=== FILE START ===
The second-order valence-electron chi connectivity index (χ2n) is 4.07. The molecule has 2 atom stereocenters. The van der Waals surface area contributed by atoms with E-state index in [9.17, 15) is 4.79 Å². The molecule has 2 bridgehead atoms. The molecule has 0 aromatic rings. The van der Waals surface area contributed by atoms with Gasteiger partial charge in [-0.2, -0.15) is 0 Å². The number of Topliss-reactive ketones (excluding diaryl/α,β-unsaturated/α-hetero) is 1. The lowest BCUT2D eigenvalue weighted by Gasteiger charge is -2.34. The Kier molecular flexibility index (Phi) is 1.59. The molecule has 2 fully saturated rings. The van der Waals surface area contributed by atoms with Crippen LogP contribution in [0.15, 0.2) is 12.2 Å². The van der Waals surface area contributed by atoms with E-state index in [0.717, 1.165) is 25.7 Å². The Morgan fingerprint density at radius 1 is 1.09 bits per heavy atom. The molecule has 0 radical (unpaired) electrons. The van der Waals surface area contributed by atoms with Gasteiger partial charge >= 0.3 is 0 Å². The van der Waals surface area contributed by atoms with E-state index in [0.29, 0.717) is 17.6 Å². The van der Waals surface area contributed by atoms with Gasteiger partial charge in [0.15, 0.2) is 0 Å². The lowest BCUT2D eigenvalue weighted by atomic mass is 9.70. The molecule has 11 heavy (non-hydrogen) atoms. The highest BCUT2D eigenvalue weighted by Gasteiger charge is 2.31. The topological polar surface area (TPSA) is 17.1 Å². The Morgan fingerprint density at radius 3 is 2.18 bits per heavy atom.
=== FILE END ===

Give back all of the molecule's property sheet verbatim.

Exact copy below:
The second-order valence-electron chi connectivity index (χ2n) is 4.07. The molecule has 2 atom stereocenters. The van der Waals surface area contributed by atoms with E-state index in [9.17, 15) is 4.79 Å². The molecule has 2 bridgehead atoms. The molecule has 0 aromatic rings. The van der Waals surface area contributed by atoms with Gasteiger partial charge in [-0.2, -0.15) is 0 Å². The number of Topliss-reactive ketones (excluding diaryl/α,β-unsaturated/α-hetero) is 1. The lowest BCUT2D eigenvalue weighted by Gasteiger charge is -2.34. The Kier molecular flexibility index (Phi) is 1.59. The molecule has 2 fully saturated rings. The van der Waals surface area contributed by atoms with Crippen LogP contribution in [0.15, 0.2) is 12.2 Å². The van der Waals surface area contributed by atoms with E-state index in [0.717, 1.165) is 25.7 Å². The Morgan fingerprint density at radius 1 is 1.09 bits per heavy atom. The molecule has 0 radical (unpaired) electrons. The van der Waals surface area contributed by atoms with Gasteiger partial charge >= 0.3 is 0 Å². The van der Waals surface area contributed by atoms with E-state index in [0.29, 0.717) is 17.6 Å². The van der Waals surface area contributed by atoms with Gasteiger partial charge in [0.15, 0.2) is 0 Å². The lowest BCUT2D eigenvalue weighted by atomic mass is 9.70. The molecule has 11 heavy (non-hydrogen) atoms. The highest BCUT2D eigenvalue weighted by Gasteiger charge is 2.31. The topological polar surface area (TPSA) is 17.1 Å². The Morgan fingerprint density at radius 3 is 2.18 bits per heavy atom.